Verse 14: And the cart came into the field of Joshua, a Beth-shemite, and stood there, where there was a great stone: and they clave the wood of the cart, and offered the kine a burnt offering unto the LORD.
[Of Joshua, a Beth-shemite, בֵּית־הַשִּׁמְשִׁי] It is used like בֵּית הַלַּחְמִי/Beth-lehemite. Into the field of Joshua, which was in Beth-shemesh (Jonathan, Septuagint). I would prefer, of Beth-shemesh, that is, a Beth-shemite field. Or, in Beth-shemesh; that is, in it territory; or, near it. Thus ב is taken (Drusius).
[And it stood there] It rested, stood; or remained (Drusius). Just as the cows were proceeding by the peculiar providence of God, so also they were staying. Question: Why did it stand there? Responses: 1. Joshua was a man more righteous than the others (Tostatus). 2. In order to signify the coming translation of the Ark from Ephraim to Judah, in which was Beth-shemesh. 3. Because this was the first place to those coming from Philistia. So that the Philistines might see, who were desiring an experiment; for it was not to be carried farther by cows, but by the Levites. Now, the miracles ceased there, where they stopped being necessary. There also were many reapers, who, as eye-witnesses, might proclaim the majesty of the Ark, which a little previously the Israelites held in contempt. Not citizens at leisure, but laboring reapers, found the Ark (Mendoza).
[In that place was a great stone (thus nearly all interpreters)] But the Septuagint: and they caused to stand there, in its presence, a great stone, signifying this stone was first erected at that time as a monument of what happened (Mendoza).
[And they broke up the timbers of the cart] So that they might kindle them with fire to consume the burnt offering (Piscator). But why did they break this cart up, and sacrifice those cows, since others were not wanting? Responses: 1. So that the cart and the cows, which had been of service in a sacred matter might never serve in profane matters thereafter. Just as the Philistine previously took care, that the wagon be new, etc. [concerning which see on verse 7]. 2. They were happily presaging to themselves that the Ark was never again to be carried off. As in Bœotia, as Plutarch testifies in Questions 28, the cart on which the bride was led to the house of the bridegroom was immediately burned, so that all hope of leaving that house might be taken from the new bride (Mendoza).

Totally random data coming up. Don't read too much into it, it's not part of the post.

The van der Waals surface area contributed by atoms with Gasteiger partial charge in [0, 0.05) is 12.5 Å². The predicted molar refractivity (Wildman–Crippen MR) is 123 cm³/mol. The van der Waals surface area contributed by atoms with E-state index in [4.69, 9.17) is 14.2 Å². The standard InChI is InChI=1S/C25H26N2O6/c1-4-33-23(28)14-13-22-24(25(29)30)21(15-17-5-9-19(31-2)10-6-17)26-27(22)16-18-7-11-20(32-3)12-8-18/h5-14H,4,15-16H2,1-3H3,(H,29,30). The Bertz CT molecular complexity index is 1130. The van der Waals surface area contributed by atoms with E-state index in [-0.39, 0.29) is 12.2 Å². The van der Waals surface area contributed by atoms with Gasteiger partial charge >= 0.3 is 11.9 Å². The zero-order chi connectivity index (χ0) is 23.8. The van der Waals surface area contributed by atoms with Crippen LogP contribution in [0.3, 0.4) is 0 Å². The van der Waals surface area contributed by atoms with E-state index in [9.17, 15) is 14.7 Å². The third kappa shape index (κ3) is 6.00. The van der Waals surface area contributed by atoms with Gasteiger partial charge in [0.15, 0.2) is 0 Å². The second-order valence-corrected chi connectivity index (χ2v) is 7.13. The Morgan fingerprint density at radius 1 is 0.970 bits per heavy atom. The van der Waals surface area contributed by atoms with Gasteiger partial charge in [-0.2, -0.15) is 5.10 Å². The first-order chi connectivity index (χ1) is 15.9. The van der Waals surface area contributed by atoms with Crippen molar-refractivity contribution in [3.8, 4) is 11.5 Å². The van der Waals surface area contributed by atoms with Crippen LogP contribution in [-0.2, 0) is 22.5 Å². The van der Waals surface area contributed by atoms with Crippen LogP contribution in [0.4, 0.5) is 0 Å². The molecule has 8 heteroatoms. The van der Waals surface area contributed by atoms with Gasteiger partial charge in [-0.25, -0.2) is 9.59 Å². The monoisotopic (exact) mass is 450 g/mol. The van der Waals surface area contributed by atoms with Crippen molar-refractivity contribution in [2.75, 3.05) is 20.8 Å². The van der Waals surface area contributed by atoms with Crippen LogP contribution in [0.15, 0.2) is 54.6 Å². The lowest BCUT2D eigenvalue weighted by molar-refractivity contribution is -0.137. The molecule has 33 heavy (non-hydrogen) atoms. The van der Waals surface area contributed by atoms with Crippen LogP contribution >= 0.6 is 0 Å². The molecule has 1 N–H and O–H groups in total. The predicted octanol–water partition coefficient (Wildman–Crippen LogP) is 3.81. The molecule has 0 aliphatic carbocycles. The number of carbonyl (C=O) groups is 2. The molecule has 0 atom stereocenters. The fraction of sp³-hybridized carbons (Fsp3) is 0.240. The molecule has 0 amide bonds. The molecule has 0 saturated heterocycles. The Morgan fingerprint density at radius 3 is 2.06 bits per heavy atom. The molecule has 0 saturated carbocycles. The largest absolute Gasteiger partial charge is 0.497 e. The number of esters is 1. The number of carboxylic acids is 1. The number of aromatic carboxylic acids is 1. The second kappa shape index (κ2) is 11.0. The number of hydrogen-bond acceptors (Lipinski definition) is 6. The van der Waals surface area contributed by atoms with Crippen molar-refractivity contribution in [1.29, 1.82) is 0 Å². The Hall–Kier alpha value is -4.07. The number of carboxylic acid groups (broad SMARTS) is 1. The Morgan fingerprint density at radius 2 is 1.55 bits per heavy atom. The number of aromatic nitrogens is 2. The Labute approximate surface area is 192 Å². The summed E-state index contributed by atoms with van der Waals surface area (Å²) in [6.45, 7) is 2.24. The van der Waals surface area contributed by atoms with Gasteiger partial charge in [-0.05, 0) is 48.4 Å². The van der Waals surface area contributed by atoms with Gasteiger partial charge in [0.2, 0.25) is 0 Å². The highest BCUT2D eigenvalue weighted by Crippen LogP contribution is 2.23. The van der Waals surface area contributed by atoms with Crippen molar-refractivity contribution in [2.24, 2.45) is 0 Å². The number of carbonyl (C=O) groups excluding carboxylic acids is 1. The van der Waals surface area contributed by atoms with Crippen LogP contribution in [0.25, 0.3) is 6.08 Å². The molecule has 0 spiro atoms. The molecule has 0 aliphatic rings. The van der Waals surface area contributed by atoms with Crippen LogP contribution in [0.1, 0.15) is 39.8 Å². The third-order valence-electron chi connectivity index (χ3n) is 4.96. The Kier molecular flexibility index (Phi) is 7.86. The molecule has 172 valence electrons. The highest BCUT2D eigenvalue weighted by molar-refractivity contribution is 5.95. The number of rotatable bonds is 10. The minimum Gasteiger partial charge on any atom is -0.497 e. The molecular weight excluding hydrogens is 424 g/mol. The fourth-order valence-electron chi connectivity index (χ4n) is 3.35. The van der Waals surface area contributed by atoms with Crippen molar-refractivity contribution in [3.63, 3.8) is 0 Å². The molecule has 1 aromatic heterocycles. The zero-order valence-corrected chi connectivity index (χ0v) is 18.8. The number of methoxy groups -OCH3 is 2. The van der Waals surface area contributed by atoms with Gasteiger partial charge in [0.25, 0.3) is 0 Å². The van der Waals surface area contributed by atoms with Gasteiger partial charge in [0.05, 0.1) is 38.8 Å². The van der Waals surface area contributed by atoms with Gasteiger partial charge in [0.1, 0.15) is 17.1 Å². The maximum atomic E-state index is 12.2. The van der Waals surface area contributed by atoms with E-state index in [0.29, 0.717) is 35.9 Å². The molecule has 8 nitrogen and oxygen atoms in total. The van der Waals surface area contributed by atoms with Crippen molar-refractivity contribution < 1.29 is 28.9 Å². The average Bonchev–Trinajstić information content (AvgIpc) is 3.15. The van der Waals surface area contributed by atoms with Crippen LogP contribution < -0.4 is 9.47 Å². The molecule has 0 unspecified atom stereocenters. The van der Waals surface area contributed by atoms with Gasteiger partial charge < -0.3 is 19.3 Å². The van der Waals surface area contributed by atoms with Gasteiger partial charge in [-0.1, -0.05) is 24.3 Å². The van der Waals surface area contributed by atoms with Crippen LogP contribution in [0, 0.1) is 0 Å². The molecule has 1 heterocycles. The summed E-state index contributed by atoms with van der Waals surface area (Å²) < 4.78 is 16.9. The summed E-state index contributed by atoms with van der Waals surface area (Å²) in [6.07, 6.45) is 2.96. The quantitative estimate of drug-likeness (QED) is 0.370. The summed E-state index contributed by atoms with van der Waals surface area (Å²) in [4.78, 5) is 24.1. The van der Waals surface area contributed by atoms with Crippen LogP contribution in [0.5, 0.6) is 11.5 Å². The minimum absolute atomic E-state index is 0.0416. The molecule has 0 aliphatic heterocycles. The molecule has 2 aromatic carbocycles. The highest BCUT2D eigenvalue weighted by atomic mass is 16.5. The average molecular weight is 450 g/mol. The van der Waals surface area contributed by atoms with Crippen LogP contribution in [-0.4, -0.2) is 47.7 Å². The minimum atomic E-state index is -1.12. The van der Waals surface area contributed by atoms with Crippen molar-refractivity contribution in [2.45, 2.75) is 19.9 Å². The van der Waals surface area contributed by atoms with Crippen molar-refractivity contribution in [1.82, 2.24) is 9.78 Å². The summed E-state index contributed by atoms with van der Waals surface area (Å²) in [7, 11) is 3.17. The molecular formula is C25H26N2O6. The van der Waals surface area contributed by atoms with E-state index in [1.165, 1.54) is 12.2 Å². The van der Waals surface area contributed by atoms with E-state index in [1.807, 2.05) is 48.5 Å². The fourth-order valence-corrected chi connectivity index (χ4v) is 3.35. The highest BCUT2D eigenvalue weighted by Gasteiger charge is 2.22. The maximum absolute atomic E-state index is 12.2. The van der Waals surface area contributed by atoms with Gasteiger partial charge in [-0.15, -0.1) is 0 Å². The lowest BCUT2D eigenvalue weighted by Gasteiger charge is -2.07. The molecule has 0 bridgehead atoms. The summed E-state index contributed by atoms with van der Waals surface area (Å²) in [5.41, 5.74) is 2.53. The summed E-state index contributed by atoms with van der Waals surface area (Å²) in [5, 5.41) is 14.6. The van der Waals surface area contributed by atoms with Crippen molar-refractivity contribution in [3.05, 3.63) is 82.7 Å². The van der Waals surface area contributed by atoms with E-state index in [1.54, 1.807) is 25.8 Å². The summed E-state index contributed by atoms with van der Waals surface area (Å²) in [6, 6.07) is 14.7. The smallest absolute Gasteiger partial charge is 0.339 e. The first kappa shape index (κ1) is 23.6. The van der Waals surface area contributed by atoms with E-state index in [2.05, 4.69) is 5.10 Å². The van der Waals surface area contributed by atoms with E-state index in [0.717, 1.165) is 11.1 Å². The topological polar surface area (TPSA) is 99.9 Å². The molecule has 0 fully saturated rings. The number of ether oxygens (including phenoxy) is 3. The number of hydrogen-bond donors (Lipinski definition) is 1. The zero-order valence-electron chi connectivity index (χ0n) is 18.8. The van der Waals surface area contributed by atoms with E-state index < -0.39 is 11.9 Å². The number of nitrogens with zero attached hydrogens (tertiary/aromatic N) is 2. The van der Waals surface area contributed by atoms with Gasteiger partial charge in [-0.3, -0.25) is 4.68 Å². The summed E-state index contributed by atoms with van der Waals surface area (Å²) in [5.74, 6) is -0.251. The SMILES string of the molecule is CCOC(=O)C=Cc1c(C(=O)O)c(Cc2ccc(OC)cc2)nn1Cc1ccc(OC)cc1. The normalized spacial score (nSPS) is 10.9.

[And they placed the cows upon it as a burnt offering to the Lord] Some maintain that this sacrifice was offered by the Philistines. Thus Mariana and Salian following the ancient Hebrews. Their reasons are: 1. That the Israelites would not have offered cows, contrary to the law. [Concerning this there is to be discussion shortly.] 2. The Beth-shemites had no right to this cart, etc. Response: These things, no less than the golden mice, etc., were thought to have been freely given by the Philistines. Others generally think, and more rightly, that they were offered by the Israelites. For, 1. the Philistines were ordered to follow, only to see where it would go, etc.; and they were yet adhering to their idols. 2. It was a sin for the Hebrew to communicate with the Gentiles in divine worship (Mendoza). Question: Whether the Beth-shemites sinned in this sacrifice? Response 1: Some answer in the affirmative (Lyra, Tostatus), relying on these arguments. 1. That they, not the Priests, offered. Response: Priests from the Priestly city of Beth-shemesh, Joshua 21:16, were present (Menochius, Sanchez, similarly Mendoza, Junius). Either the Beth-shemites that sacrificed were Priests; or they were sacrificing, namely, through the Priests: See on 1 Samuel 1:3 (Mendoza). 2. That they offered outside of the Tabernacle. Responses: 1. This was not done only once (Menochius), by Samuel, Elijah, etc. 2. The Ark was there, which was the soul of the Tabernacle, as it were (Sanchez), and because of which sacrifices were made before the Tabernacle (Menochius). The Ark sanctified the place (Mendoza). 3. That they sacrificed females; yet at that time the burnt offering is commanded to be made only of males, Leviticus 1:3; 22:19 (Mendoza, Tostatus, Lyra). Responses: 1. That law appears to have had place in the solemn place and time of sacrifices, not in an extraordinary case (Sanchez); not if necessity, or circumstantial matters, suggested something else. But these cows had been divinely driven (Menochius); wherefore, what they had believed to have been received from God, they were judging to be due to God, and to be able to be brought to His altar (Sanchez). 2. Perhaps they were driven by a peculiar divine instinct to sacrifice those cows, lest they remain for profane uses (Mendoza). Response 2: Others deny that the Beth-shemites sinned here (thus Sanchez, Menochius, Tirinus). For, we do not read that they were repoved because of this sacrifice, or punished (Menochius). If there were sin in this, the Scripture would not have passed over it in silence, when rendering the reasons for the following plague (Sanchez).